There is a commencement address of sorts, but rather than a special guest speaker, the speech is delivered by the principle. Other speeches are given by a representative of the first and second years. The last two years that student was the president of the student council. The final speech is from a representative of the graduating class. In America, this would be the student with the highest grade point average, but in Japan the valedictorian is not specially recognized.

The ceremony concludes the way it began, with the students filing out class by class. The teachers line up on both sides of the procession at the end of the gym to say goodbye. By this point about half of the girls’ faces are red and streaked with tears, the sight of which usually induces a few of the teachers to cry as well. The students return to their homerooms and a kind of secondary ceremony takes place in the gym in which members of the PTA formally thank the homeroom teachers and the principle for their service. When this is complete, the homeroom teachers retrieve the diplomas from the table at the front and return to their respective classes one last time to pass out the diplomas and say farewell.

The teachers receive a very special 弁当 (べんとう/box lunch) on special occasions like graduation. The contents aren’t too different from the usual fare, but there is more food and more variety in the special bentos. The major difference is the normal, white rice is replaced with 赤飯 (せきはん), a stickier variety of rice that’s boiled with red azuki beans, and there is always a large, boiled, completely intact shrimp.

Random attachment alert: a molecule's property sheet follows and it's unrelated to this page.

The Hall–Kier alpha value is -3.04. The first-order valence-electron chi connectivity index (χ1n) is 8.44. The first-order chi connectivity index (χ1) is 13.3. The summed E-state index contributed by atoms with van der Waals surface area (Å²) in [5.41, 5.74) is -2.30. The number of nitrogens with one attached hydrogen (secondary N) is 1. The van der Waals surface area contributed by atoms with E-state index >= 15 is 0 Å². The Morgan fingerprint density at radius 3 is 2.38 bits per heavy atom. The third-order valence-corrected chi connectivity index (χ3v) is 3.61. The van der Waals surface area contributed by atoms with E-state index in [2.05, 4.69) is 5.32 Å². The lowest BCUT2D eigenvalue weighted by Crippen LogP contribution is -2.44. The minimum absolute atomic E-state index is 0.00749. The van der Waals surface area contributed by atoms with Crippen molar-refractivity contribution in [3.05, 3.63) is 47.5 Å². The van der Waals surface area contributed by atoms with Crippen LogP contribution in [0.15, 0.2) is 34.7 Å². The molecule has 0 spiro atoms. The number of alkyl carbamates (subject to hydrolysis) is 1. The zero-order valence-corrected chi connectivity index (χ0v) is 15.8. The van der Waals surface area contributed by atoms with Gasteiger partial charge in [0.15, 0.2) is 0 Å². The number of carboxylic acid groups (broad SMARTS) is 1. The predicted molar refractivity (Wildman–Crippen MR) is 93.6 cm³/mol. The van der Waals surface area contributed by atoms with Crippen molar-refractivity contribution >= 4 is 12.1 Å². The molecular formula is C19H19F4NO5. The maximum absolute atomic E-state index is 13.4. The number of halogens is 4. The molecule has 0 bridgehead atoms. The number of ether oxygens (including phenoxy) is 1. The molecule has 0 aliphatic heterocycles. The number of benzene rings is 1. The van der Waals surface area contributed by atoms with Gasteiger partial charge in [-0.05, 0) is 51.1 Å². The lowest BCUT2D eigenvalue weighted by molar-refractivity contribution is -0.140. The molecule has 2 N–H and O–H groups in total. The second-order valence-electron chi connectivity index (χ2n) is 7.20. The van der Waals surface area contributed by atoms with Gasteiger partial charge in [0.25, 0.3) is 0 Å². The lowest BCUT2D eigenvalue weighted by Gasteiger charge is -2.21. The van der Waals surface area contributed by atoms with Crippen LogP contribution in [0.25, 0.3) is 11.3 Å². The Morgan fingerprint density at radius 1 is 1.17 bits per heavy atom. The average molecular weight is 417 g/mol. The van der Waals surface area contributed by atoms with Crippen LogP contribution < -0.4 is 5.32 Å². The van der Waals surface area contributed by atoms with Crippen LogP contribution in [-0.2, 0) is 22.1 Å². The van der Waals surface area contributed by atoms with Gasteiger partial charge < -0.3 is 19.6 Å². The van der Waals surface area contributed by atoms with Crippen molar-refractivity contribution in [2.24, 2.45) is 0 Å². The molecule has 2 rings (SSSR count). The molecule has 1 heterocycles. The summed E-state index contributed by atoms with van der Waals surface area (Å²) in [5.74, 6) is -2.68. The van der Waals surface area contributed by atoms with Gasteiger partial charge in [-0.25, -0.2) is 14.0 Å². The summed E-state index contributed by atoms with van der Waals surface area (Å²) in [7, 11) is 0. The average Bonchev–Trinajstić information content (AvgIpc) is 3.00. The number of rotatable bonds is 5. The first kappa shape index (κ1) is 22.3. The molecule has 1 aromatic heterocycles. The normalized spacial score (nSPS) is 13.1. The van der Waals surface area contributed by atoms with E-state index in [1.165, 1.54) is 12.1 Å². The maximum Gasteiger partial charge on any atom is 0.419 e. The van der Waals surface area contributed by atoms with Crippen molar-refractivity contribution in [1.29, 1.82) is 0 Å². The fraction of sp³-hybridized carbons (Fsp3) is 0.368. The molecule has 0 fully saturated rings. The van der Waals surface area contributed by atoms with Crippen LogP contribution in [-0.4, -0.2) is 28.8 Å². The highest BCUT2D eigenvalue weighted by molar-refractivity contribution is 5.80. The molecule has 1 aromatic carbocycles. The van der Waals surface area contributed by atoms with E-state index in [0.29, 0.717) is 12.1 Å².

Once they have their diplomas, the school day/year is officially over, but many students remain for a while to say goodbye to their friends and teachers and take lots of pictures. Any teacher roaming the halls will be pretty quickly swamped by students asking to pose for pictures. Later in the afternoon the new 卒業生 (そつぎょうせい/graduates) hold a 卒業祭 (そつぎょうさい/graduation party) performing various songs, dances, etc.


This week was Valentine’s Day. As you may or may not know, Valentine’s Day is done a little bit differently here in Japan. Back home, boys and girls give each other cards, flowers, chocolate, etc., but here, Valentine’s is the day that girls give chocolate to the guy(s) they’re interested in. If a guy wishes to reciprocate, he can do so one month later on White Day. I received chocolate from some of my students as well as my fellow English teachers, so I was pretty happy. Girls give two types of chocolate on Valentine’s day, and I got both kinds. While the set my teachers gave me was purchased at a department store, my students gave me chocolate they made themselves at home, and it was surprisingly good! Female office workers also tend to give their male bosses chocolate on Valentine’s Day – whether they like them or not – out of a feeling of obligation. Hence this is know is 義理チョコ(ぎりちょこ), or obligation chocolate.